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Islamic Entrepreunership

An Islamic Perspective On Entrepreneurship


Miles K. Davis

Shenandoah University

Harry F. Byrd School of Business

14600 University Drive

Winchester, 22601

Virginia, USA

+ 1 (540) 545-7314


Accepted to:

Journal of Management, Spirituality & Religion



This paper considers religion as an explanatory variable for entrepreneurial behaviour. It examines the role religion plays in the entrepreneurial behaviour of those who adhere to the Islamic faith and a model is proposed to examine such behaviour in future research.


Keywords: Entrepreneurship, Islam, Entrepreneurial Behavior, Values, Muslims, Religion


Reference to this paper should be made as follows: Davis, M.K. (2013)‘Entrepreneurship: an Islamic perspective’, Int. J. Entrepreneurship and SmallBusiness, Vol. 20, No. 1, pp.63–69.

Biographical notes: Miles K. Davis is the George Edward Durell Chair of Management and Dean of the Harry F. Byrd, Jr. School of Business at Shenandoah University in Winchester. Prior to becoming the Dean of the Business  School in  July  2012,  he  served as  the  Founding Director of  the Institute for Entrepreneurship at the Harry F. Byrd, Jr. School of Business. He continues to teach courses on entrepreneurship, as well as conduct research on the intersection of religion and entrepreneurship. He also is a member of the Board of Trustees of the Amana Mutual Fund Trust, the largest shari’ah compliant mutual fund in the world.




“But seek, with the “wealth” which Allah has bestowed on thee, the home of the hereafter, nor forget thy portion in this world; but do thou good, as Allah has been good to thee, and seek not (occasions for) mischief in the land: for Allah loves not those who do mischief.” Al Qur’an (28:77)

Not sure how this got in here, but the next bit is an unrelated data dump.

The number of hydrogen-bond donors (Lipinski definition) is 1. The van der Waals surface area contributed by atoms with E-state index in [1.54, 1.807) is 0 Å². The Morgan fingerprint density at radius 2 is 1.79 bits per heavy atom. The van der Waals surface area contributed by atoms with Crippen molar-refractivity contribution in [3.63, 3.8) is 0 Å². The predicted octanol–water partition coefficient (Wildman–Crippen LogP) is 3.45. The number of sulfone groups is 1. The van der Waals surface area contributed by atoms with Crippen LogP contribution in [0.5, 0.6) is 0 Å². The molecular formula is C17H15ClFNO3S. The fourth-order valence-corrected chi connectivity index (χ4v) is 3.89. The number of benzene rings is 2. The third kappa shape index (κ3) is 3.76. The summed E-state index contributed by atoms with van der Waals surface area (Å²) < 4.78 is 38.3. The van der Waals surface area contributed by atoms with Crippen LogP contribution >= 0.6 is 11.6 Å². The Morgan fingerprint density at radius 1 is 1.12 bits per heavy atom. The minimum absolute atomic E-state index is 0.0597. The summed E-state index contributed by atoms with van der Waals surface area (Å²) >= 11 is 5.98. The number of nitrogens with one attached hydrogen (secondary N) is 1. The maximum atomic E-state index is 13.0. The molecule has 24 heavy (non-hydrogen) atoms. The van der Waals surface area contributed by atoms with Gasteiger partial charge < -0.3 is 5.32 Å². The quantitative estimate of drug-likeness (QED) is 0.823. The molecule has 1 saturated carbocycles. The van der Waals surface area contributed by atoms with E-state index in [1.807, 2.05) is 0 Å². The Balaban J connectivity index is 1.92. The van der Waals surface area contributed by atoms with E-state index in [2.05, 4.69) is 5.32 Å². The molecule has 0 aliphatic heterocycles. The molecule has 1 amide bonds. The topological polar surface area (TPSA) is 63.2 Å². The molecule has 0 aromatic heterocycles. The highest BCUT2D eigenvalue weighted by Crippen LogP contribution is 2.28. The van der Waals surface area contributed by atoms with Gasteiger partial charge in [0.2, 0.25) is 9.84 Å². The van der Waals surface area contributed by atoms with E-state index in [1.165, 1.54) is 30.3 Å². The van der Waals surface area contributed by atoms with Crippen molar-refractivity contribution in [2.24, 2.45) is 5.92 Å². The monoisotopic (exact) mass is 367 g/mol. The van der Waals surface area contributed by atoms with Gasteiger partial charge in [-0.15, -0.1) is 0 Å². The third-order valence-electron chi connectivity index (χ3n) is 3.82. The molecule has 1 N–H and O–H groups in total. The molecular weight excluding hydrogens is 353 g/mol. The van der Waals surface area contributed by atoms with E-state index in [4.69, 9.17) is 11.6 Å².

Through out history, people with different cultural beliefs and religious values have viewed entrepreneurial behaviour with varying degrees of legitimacy (Dana, 2010). Aristotle (384–322 BC), one of the leading figures of Greek philosophy and the founder of the field of logic, viewed entrepreneurial behaviour as unnatural and therefore not a legitimate activity for ‘citizens’; even as slavery and the inherent inferiority of women was seen as natural (Aristotle, 1924). Becker (1956) explained that some cultures consider business an unholy occupation. More recently, Enz et al. (1990) and Dana and Dana (2008) identified different value orientations among various communities, and concluded that value orientation might be an important component in entrepreneurship. Some cultures simply value entrepreneurial activity more than do others (Dana. 1995a), and empirical evidence suggests that some religions are less conducive to entrepreneurship than others (Dana, 1995b, 2005).


At the individual level of analysis a direct connection is beginning to emerge on the role of religion in entrepreneurial behaviour (Dana, 2010; Davis, 2010). Brammer et al. (2007) found that religious individuals tended to hold broader conceptions concerning the social responsibility of businesses than non-religious individuals. Regardless of whether a person is religious, it can be argued that individuals are influenced by cultural values propagated by religions (Inglehart and Baker, 2000; Fam et al., 2004). As suggested by Anderson et al. (2000), it seems reasonable to assume that religion has an impact upon the legitimisation of enterprise, despite secularisation.